Federal Court Limits Appeal Rights for Feds in 'Sensitive' Positions

“Due process rights are the very foundation of our civil service system,” AFGE President J. David Cox said in a statement. “Due process rights are the very foundation of our civil service system,” AFGE President J. David Cox said in a statement. AFGE

A federal court has ruled that federal employees in national security “sensitive” positions have no right to challenge their terminations or demotions with the Merit Systems Protection Board, a move federal employee and whistleblower advocates have decried as a blow to due process.

The U.S. Court of Appeals for the Federal Circuit heard arguments in May, and issued a 7-3 ruling Tuesday limiting the appeal rights of federal workers -- mostly at the Defense Department -- in sensitive positions. The decision opens approximately 200,000 federal employees whose jobs are deemed sensitive to unilateral terminations, according to the Office of Personnel Management, including those without security clearances or access to classified information.

The American Federation of Government Employees, which had joined the appeal, vowed to continue to fight the decision.

“Due process rights are the very foundation of our civil service system,” AFGE President J. David Cox said in a statement. “That system itself has been undermined by the court today, if this ruling is allowed to stand. AFGE's attorneys are evaluating the lengthy opinion and we expect to seek Supreme Court review. AFGE will leave no stone unturned in this litigation as long as the appeal rights of our members are at stake.”

The ruling has created a “one-two attack” against federal employees, according to the Government Accountability Project. OPM and the Director of National Intelligence’s Office proposed a rule in May that would expand the positions labeled as sensitive.

While OPM has denied any expansion and said the rule would simply offer clarification, GAP has said the new guidelines could “rebrand virtually any federal government position” as sensitive.

“The court created a loophole to remove the civil service rule of law from virtually the entire federal workforce,” GAP Legal Director Tom Devine said in a statement on the court ruling. “It erased all federal laws that shield the 2 million federal employee workforce from becoming a national security spoils system.”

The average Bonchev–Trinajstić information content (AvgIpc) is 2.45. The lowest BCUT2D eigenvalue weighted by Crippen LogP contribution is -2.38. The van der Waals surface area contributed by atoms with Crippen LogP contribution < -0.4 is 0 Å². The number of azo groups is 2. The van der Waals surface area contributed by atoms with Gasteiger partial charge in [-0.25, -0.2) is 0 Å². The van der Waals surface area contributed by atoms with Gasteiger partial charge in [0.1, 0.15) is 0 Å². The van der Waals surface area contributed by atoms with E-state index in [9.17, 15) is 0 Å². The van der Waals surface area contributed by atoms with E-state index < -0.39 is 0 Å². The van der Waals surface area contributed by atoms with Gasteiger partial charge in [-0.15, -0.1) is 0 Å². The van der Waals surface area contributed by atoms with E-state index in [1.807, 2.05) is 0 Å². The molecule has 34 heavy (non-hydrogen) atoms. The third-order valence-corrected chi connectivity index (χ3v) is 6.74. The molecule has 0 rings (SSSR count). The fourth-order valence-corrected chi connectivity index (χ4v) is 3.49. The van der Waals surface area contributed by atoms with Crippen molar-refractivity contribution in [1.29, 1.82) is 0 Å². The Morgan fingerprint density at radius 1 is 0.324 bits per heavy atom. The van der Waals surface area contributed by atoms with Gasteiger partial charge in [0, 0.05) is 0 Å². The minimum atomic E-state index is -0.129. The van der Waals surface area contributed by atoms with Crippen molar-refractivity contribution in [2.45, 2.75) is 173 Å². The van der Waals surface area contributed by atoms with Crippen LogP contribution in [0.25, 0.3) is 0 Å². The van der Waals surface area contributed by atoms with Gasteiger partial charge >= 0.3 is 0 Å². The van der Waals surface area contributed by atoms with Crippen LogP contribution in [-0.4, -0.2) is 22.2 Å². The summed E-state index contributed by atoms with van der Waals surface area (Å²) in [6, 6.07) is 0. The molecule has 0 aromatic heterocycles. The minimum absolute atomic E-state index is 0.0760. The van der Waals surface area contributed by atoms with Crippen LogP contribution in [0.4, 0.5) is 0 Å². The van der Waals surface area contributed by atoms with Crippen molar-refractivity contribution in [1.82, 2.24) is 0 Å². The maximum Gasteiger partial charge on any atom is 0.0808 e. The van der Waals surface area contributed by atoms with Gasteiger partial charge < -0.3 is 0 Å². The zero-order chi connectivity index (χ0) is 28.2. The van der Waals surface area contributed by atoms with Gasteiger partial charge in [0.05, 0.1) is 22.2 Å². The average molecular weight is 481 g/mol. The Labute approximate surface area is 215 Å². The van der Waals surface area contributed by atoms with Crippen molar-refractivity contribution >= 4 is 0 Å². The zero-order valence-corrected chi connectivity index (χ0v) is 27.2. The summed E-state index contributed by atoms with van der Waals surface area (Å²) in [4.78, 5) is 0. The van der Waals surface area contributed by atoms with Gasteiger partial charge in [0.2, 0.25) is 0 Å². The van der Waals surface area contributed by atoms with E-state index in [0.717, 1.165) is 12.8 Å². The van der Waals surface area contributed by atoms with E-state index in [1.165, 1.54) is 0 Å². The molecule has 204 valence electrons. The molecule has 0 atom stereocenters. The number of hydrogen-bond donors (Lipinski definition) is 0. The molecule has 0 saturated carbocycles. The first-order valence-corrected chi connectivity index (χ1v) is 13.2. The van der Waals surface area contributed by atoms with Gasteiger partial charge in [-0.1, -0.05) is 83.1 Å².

In its majority opinion, the court said employees without access to classified information, but in sensitive positions, can still have a significant impact on national security. A commissary employee, the court said as an example, can give away deployment information based on where they are stocking sunglasses.

The three dissenting judges said the court had no authority to issue the ruling.

“In essence, the majority’s decision rests on the flawed premise that the DoD, acting on its own --without either congressional or presidential authority -- has ‘inherent authority’ to discharge employees on national security grounds. No decision of the Supreme Court or any other court supports this proposition.”

The dissenting opinion added: “The consequences of the majority’s decision will be profound.”

Stay up-to-date with federal news alerts and analysis — Sign up for GovExec's email newsletters.
FROM OUR SPONSORS
JOIN THE DISCUSSION
Close [ x ] More from GovExec
 
 

Thank you for subscribing to newsletters from GovExec.com.
We think these reports might interest you:

  • Sponsored by G Suite

    Cross-Agency Teamwork, Anytime and Anywhere

    Dan McCrae, director of IT service delivery division, National Oceanic and Atmospheric Administration (NOAA)

    Download
  • Data-Centric Security vs. Database-Level Security

    Database-level encryption had its origins in the 1990s and early 2000s in response to very basic risks which largely revolved around the theft of servers, backup tapes and other physical-layer assets. As noted in Verizon’s 2014, Data Breach Investigations Report (DBIR)1, threats today are far more advanced and dangerous.

    Download
  • Federal IT Applications: Assessing Government's Core Drivers

    In order to better understand the current state of external and internal-facing agency workplace applications, Government Business Council (GBC) and Riverbed undertook an in-depth research study of federal employees. Overall, survey findings indicate that federal IT applications still face a gamut of challenges with regard to quality, reliability, and performance management.

    Download
  • PIV- I And Multifactor Authentication: The Best Defense for Federal Government Contractors

    This white paper explores NIST SP 800-171 and why compliance is critical to federal government contractors, especially those that work with the Department of Defense, as well as how leveraging PIV-I credentialing with multifactor authentication can be used as a defense against cyberattacks

    Download
  • Toward A More Innovative Government

    This research study aims to understand how state and local leaders regard their agency’s innovation efforts and what they are doing to overcome the challenges they face in successfully implementing these efforts.

    Download
  • From Volume to Value: UK’s NHS Digital Provides U.S. Healthcare Agencies A Roadmap For Value-Based Payment Models

    The U.S. healthcare industry is rapidly moving away from traditional fee-for-service models and towards value-based purchasing that reimburses physicians for quality of care in place of frequency of care.

    Download
  • GBC Flash Poll: Is Your Agency Safe?

    Federal leaders weigh in on the state of information security

    Download

When you download a report, your information may be shared with the underwriters of that document.